Here's how many young people ACTUALLY voted in the referendum

The turnout amongst young people in the EU referendums could almost be double what was initially reported, according to new figures from the London School of Economics.

Since the referendum, it's been widely reported that only 36% of young people turned out to vote. This was based on information released by Sky Data.

A lot of people took it as proof that the young had themselves for the result...

But other people were skeptical...

Because judging by how vocal young people have been about their support of the EU, you'd think they'd have turned out and voted.

Well now it turns out that these figures, which have been used all over the media in the last few weeks, may have been entirely inaccurate.

A poll conducted by Opinium since the referendum, and analysed by the London School of Economics (LSE) has estimated that the actual figure is around 64%.

Professors from LSE told the Guardian that the estimate of 36% by Sky Data was very low compared to their figure. They said the figure was low because it was based on information compiled after last year's general election, which looked at what proportion of different generations said they always vote.

The new figures, which estimated that 64% of young people voted, were based on a new poll of 2,002 people, conducted after the referendum took place. It looked at how people voted in the referendum, rather than previous voting habits.

The result is that it showed 64% of 18-24 year olds voted, and 65% of 25-39 year olds. They were still outvoted by older voters (who outnumber them) but by no means showed apathy over the EU in the numbers that have been reported over the last few weeks.

Say what you will about whether the young were right to vote to remain in the EU, and figures say that 71% of the young voted to remain, this new poll suggest that they definitely cared enough to vote.

Why is this important?

Professor Michael Bruter and Dr Sarah Harrison said in their report that it was important to note that the young voted for two main reasons, and questioned whether we'd be in a very different political situation right now if 16-17 year olds had been allowed to vote too:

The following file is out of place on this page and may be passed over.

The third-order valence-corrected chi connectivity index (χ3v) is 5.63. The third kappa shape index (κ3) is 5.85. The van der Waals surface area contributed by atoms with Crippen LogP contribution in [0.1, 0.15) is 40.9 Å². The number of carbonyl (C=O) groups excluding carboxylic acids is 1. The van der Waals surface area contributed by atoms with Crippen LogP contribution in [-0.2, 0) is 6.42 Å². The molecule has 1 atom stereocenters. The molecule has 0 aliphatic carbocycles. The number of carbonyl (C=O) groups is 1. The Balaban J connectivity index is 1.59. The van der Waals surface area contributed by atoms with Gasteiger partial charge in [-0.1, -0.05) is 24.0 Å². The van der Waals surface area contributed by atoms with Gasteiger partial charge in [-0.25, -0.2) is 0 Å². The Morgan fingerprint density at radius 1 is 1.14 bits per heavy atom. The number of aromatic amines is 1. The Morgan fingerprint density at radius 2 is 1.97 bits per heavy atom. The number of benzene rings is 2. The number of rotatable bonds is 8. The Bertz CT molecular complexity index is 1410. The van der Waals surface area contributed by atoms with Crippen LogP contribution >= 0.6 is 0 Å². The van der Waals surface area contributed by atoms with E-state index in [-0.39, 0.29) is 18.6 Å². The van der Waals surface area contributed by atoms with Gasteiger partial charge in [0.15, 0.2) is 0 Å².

“The question of whether young people voted or not is politically important for two critical reasons."

"First, because there continues to be a significant proportion of younger voters who say that they are unhappy with the result of the referendum and want to be heard, and one of the key arguments that has been made in answer to them is that they should have bothered to vote if they cared that much."

"And, second, because the government chose not to give the right to vote to 16- and 17-year-olds in the referendum."

"It is fair to ask whether allowing them to vote could have changed the result of the referendum or not.”

“Allowing 16-to-17-year-olds a vote would have added nearly 1.6 million potential citizens to the electorate, but it is of course extraordinarily difficult to know if it might have affected the outcome of the referendum. On balance, the results of our surveys on the turnout of 18-to-24-year-olds would suggest that it would not have been enough to overturn the result of the referendum … but it would have almost certainly reduced the advantage of Leave to such a point (likely less than 500,000 votes) that the very concept of a majority would have been highly controversial.”

Regardless of whether this would have affected the outcome of the referendum, next time someone tells you that young people didn't vote you can say "yes, yes we did."

Like this? Check out what happened when this student bet his entire student loan betting on the outcome of the referendum...

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